>     should hit children (recursively) before the parent, low->high
>     transitions should hit the parent before any of it's (recursive)
>     children.
>   * Provide a hook for MD code (see prep and sparcbook case above).
>     When the hook is present, it will be used to wrap ca_activate
>     calls for _any_ device in the system. This way MD code can even
>     disable some PM operations for known-broken devices, or handle
>     the need to access dedicated ASIC at appropriate point.
>   * Userland interface will go via character-device (/dev/power would
>     be good, except it's optional component) as (probably) a
>     dictionary-passing ioctl.
>   * A powerctl tool should exist, "powerctl <dev> <level> <...>"
>     would push <dev> to <level> the way described above. When
>     <dev> is the root device, all devices are affected (obviously).
>   * Busses need a rescan after (some) low->high transitions.
>   * Don't care about "not-configured" devices *for now*. They
>     definitely should be handled (by parent bus), but it would
>     be too intrusive/messy with current state of autoconf.
> I hope I didn't forget something. The actual diff would probably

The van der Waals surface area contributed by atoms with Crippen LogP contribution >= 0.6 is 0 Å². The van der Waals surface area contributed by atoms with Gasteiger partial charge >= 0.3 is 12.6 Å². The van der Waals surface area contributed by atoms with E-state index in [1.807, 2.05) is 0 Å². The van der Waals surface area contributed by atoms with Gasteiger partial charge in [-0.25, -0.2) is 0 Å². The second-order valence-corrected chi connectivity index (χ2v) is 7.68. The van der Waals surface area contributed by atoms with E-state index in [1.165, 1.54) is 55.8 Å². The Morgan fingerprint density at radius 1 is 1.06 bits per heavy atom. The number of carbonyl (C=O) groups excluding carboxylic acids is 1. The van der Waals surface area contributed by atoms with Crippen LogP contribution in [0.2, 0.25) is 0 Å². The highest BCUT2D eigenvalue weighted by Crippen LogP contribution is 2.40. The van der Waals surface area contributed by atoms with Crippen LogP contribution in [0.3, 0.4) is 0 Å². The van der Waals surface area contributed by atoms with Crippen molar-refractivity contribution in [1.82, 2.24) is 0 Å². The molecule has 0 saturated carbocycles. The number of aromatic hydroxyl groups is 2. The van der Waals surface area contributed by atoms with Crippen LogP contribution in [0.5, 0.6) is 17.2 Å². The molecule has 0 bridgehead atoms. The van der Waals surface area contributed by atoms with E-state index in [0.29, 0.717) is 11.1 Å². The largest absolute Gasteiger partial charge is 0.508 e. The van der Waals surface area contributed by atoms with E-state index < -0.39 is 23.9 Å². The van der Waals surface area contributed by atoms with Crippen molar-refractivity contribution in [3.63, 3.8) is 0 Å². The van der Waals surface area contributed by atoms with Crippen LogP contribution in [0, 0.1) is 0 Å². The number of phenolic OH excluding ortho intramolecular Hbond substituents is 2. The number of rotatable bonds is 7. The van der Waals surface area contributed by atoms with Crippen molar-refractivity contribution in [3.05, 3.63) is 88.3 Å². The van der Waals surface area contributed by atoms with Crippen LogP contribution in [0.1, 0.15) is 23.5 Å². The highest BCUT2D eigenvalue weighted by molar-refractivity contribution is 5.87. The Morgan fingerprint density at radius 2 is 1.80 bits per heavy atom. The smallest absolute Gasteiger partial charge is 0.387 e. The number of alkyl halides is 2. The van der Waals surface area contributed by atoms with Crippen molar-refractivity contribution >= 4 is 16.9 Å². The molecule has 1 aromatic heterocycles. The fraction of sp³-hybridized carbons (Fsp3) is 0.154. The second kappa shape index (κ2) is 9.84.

> be shorter then this mail...
> 	-- Jachym
> [@] Activity monitoring:
>   * The device themselves are mostly _not_ competent to decide on  
> their
>     own activity. Instead, upper layers should indicate this. The  
> network
>     stack can best tell if (or "how much"?) given interface is active.
>     Wscons best knows when a display is active -- it can watch mouse
>     and keyboard, and indicate inactivity after they don't send in any
>     events for a while.
>   * Higher levels need to be able to query "power state" of devices,
>     no point in sending data to network card if it's off. There also
>     needs to be a way to force a device into operational mode if
>     it's powered off. This could happen just by marking the device
>     active and waiting for the event to be propagated and handled
>     eventually. Not sure about this.
>   * It seems reasonable to send activity events to userland so that it
>     has enough information for PM policy. If no deamon (?) is  
> listening,
>     the kernel itself should come up with reasonable default action.
>   * Transitions between active/inactive should be filtreded by
>     configurable timeout. This would avoid spurious actions and event
>     floods. "Just let me know when the disk is inactive for N  
> seconds".
> <garrett-damore>
> <gavan-fantom>
> <jesse-off>
> <steven-bellovin>

-- thorpej